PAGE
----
Eat the Runt

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The ironies surrounding this pitch-black farce by Robert Riechel Jr. extend beyond what transpires onstage. It's a weird experience to review a play about a theatre critic who is kidnapped, terrorized, and brutalized by the playwright following said critics' scathing review of the scribe's first work. It's stranger yet that Riechel takes the role of the loose-cannon playwright in his debuting work Eat the Runt, as well as directing it. Free of any duress or threats of bodily harm — albeit somewhat chagrined by whispers and chuckles among audience members that a critic was present — it's my pleasure to report that Riechel's Joe Orton-esque satire is trenchantly clever and a genuine laugh riot. A staff writer for the Fresno Bee, identified only as the Man (Peter Leake), is abducted from his home by first-time playwright Buck Lone (Riechel) and dragged — blindfolded, gagged, and wearing pajamas — to the hulking Buck's apartment. The writer's accomplice is his girlfriend, Hammer (Victoria Engelmayer), an insatiable bimbo with a penchant for coke sniffing and a yen for men she perceives as creative prodigies. Buck becomes further enraged when he discovers that this journalist who trashed his self-proclaimed masterpiece about multiple Jesus figures appearing on Earth is the paper's obituary writer, tapped to write occasional reviews in the sleepy berg. Writer-director-actor Riechel excels on all counts. The 80-minute play moves at a breakneck pace, and the mix of laughs and chills is formidable. His lunatic wannabe Mamet is an inspired comic creation — part Gestapo brute, part Vin Diesel on speed. Engelmayer's depraved tart is likewise a hoot: a pea-brained floozy dumb enough to be dangerous. Leake gives a superbly multilayered portrayal as the victimized critic — sometimes pitiable, sometimes as contemptible as his abusers. Design elements, particularly Adam Haas Hunter's marvelously detailed set, are exemplary. We've seen kidnap-and-revenge plays before; Extremities and P.S. Your Cat Is Dead come to mind. Yet Riechel's scathing send-up of pretensions and delusion among those surrounding the creative-arts arena — participants, chroniclers, and hangers-on — is bracingly original and bristles with resonant observations.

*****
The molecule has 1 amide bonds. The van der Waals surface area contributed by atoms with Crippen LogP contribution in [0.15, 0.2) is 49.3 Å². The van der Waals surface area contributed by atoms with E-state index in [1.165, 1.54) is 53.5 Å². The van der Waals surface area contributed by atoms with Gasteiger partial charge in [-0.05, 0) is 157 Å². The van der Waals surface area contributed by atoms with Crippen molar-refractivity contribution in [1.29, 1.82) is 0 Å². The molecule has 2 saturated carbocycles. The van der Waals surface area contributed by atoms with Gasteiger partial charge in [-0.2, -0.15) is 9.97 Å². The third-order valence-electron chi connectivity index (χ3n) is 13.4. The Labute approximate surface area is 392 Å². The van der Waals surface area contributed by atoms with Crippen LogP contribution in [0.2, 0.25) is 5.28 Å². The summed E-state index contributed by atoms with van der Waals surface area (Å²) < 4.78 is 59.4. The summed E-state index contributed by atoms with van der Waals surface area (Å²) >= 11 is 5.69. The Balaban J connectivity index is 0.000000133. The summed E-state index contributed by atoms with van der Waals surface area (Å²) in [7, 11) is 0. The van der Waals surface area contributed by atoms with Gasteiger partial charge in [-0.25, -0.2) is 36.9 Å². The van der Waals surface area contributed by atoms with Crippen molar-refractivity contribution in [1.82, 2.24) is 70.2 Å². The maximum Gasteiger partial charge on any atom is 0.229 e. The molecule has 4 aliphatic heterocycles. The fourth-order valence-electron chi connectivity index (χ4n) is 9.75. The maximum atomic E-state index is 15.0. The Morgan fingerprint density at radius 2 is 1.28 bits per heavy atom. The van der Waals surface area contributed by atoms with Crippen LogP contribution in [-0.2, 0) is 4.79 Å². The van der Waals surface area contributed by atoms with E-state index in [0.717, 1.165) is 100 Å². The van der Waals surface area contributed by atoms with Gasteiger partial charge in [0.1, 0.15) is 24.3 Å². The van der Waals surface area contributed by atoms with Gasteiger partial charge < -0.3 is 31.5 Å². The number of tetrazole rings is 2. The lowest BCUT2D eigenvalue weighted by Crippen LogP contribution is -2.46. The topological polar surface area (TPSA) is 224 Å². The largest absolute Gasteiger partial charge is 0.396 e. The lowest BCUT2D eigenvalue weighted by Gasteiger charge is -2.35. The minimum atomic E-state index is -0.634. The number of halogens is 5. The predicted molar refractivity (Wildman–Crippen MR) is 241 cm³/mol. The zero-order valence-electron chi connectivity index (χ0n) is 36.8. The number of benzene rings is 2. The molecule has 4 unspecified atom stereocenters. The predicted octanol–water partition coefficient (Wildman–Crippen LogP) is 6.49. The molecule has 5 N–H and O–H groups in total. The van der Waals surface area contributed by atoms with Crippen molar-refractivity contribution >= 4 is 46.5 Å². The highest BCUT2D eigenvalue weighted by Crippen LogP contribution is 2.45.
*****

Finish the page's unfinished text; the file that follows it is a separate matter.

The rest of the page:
Presented by Living Edge Theaterworks in association with the Red Bark Corporation at the Hudson Guild Theatre, 6539 Santa Monica Blvd., Hollywood. Nov. 1-Dec. 13. Thu.-Sat., 8 p.m. (323) 960-7721 or